Notebook: Polamalu Moving Up The Ladder

<B>LATROBE –</B> Last week he moved into the nickel package. Monday, No. 1 draft pick Troy Polamalu took another step toward the starting strong safety job with the Steelers when he was moved into the team's dime defense.

"It's just the natural progression for Troy," said Coach Bill cowher. "A guy like Troy definitely gives us some flexibility because he does have the ability to cover in the slot. We know he's an excellent blitzer, a lot like Mike Logan, and then certainly he can play the deep safety as well."

Polamalu lined up next to Brent Alexander, the free safety, while strong safety Mike Logan moved up to his familiar dime-back position next to linebacker Joey Porter. The odd man out is Chris Hope, last year's third-round pick.

"All I can do is wait on my time," said Hope. "But if you look on the film, and out on the field from the sideline, you definitely see [number] 28 running around and making plays. So hopefully my game will speak for itself."

Polamalu had been playing with the first-team nickel in a unique three-safety, two-cornerback package designed for teams such as the Baltimore Ravens, who use tight end Todd Heap as a deep threat. But the nickel is still nothing more than a novelty for the Steelers, who in the past few seasons have used the dime almost as often as their base package.

The Steelers finished 27th in the NFL in third-down defense last year. The secondary in the dime defense was considered a major culprit, so the team traded up 11 spots to draft Polamalu, a three-year starter at strong safety and a two-time All-America at Southern Cal.

"He's doing a good job," said defensive coordinator Tim Lewis. "He's got tremendous speed, a good work ethic. He's very bright and a very instinctive football player. And when you talk to him, you can see the wheels turning and know he understands what you're talking about.

"I just tell him where to line up, otherwise, he takes it over from there. He does a good job as far as playing the game is concerned."

Polamalu, however, isn't all that impressed with himself. "Everything's coming so slow. Hopefully, I can get better," he said. "I don't know. This probably isn't permanent. It's probably just to give me a look at seeing what it's like to play with the first team."

The Steelers released punter Mike Hayes and signed punter Glenn Pakulak, a rookie from the University of Kentucky. Pakulak wasn't drafted but signed with the Seattle Seahawks as a free agent and was cut prior to the start of training camp.

Offensive guard Dave Costa left the team and was placed on the reserve/left camp list. He was replaced Monday by Mike Cook (6-5, 345) of Boston College. As an undrafted rookie, Cook spent most of the 2001 season on the Arizona Cardinals' practice squad. He was cut during the 2002 training camp and played last spring in NFL Europe.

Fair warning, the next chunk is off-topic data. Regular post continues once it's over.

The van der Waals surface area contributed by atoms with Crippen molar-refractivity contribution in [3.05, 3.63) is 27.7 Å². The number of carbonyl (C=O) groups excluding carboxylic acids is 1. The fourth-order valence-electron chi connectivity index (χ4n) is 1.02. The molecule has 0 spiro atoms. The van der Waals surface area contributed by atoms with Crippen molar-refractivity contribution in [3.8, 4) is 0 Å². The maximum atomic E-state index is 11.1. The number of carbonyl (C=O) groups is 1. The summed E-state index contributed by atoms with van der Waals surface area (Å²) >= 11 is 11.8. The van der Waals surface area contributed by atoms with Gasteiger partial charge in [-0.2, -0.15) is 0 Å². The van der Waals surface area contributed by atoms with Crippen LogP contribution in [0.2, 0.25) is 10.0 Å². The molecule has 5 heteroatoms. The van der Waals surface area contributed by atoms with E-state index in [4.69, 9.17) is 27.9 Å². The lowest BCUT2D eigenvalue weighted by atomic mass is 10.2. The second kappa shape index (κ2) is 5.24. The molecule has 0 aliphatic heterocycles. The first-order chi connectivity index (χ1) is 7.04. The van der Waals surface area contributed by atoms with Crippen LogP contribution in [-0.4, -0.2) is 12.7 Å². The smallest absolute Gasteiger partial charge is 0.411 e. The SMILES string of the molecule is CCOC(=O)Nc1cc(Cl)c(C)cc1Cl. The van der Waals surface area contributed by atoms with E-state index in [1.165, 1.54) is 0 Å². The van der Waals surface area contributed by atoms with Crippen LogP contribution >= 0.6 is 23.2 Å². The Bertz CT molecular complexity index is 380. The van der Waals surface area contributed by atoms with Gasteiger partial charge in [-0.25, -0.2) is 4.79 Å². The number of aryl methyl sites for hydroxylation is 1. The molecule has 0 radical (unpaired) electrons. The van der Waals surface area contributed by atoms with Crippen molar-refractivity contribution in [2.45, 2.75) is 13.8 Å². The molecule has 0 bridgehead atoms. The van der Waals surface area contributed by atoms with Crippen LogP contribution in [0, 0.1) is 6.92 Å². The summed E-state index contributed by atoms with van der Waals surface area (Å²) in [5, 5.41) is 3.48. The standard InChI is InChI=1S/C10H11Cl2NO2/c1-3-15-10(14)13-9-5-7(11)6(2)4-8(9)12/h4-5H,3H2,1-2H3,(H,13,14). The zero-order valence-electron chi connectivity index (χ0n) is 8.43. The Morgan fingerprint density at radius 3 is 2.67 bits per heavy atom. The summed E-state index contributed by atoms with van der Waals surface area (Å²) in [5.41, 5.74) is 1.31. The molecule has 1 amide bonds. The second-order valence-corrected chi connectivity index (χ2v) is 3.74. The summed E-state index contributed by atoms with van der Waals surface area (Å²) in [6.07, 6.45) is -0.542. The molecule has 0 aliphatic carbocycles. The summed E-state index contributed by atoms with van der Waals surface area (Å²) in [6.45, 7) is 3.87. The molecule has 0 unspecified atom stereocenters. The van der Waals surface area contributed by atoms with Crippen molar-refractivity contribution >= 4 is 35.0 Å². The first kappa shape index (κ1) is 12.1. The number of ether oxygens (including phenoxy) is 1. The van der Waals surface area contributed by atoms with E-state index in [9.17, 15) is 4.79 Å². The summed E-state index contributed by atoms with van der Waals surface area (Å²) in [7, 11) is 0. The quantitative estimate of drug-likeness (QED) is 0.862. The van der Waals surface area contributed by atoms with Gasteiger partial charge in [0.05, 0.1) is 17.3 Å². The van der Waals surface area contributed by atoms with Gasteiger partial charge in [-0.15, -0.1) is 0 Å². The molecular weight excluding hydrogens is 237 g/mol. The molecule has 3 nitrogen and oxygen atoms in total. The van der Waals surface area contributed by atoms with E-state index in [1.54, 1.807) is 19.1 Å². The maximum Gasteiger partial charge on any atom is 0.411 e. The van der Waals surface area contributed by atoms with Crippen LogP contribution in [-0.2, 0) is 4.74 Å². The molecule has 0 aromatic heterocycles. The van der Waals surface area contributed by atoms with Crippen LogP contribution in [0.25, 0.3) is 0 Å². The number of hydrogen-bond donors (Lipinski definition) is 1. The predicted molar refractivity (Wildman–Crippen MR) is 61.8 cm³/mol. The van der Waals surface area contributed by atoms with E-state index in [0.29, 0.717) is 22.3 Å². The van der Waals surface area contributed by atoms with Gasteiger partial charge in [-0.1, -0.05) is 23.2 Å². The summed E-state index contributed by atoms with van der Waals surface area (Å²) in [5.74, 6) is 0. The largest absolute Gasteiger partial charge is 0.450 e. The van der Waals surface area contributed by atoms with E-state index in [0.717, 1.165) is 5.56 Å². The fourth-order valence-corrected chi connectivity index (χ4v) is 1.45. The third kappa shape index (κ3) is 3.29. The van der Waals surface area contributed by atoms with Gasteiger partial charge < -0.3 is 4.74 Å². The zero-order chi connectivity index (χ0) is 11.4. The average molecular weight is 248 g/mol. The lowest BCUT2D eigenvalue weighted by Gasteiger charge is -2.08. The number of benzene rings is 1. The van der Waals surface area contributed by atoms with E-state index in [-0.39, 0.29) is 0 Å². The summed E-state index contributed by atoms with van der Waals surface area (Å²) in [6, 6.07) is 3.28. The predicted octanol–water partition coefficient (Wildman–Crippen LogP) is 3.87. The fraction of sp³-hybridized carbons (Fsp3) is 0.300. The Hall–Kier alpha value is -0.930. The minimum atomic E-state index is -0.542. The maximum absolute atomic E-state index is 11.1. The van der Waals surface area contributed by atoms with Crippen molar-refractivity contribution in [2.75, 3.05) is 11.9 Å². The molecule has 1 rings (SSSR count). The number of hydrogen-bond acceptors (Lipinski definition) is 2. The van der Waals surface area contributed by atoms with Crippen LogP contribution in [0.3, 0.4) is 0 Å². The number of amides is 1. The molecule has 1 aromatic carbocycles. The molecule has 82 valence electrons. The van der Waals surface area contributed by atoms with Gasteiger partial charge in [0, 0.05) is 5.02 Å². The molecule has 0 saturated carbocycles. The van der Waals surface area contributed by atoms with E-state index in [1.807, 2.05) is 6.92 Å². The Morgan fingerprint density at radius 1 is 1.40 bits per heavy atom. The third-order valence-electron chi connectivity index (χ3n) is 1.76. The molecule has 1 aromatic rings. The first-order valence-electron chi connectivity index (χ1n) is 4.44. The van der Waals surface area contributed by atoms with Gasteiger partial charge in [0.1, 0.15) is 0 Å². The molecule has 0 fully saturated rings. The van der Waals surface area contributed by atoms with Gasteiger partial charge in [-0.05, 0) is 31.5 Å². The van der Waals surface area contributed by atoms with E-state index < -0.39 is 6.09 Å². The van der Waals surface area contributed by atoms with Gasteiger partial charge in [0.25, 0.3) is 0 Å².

Punter Josh Miller was activated from the PUP list and returned to practice Monday.

Center Jeff Hartings missed practice Monday afternoon after his left knee swelled following the morning practice. Hartings missed four games last season with torn cartilage in the knee, and then aggravated it in the off-season.

"It's just something I've had to deal with," Hartings said. "In my first five, six years of playing football I never missed a game hardly, never missed a practice even. So the last year it's been a bad dream I guess. It's something no athlete wants to go through. It's hard to heal up when you go out here every day and keep banging on it. That's why I have to be smart about it and not practice every single day."

Joining Hartings on the sidelines were quarterback Tim Levcik (knee) and cornerback Hank Poteat (shoulder). Guard Calvin Collins left practice early with a stomach virus.

Running back Amos Zereoue returned to practice from a foot injury and cornerback Chidi Iwuoma returned from an ankle injury.

Cowher held his players a little longer than usual in the post-practice huddle and chat. He said the field is a better place to teach than in an air-conditioned meeting room.

"That is not where the game is played," Cowher said. "We talked about where we want to go and what type of team we are, and what it will take to get there. Days like this, tomorrow and Wednesday are very important days. I like the approach we are taking but there are still a lot of little things that we need to pay attention to. We want to live up to our expectations and the time to talk about it is when they are tired."

Jim Wexell

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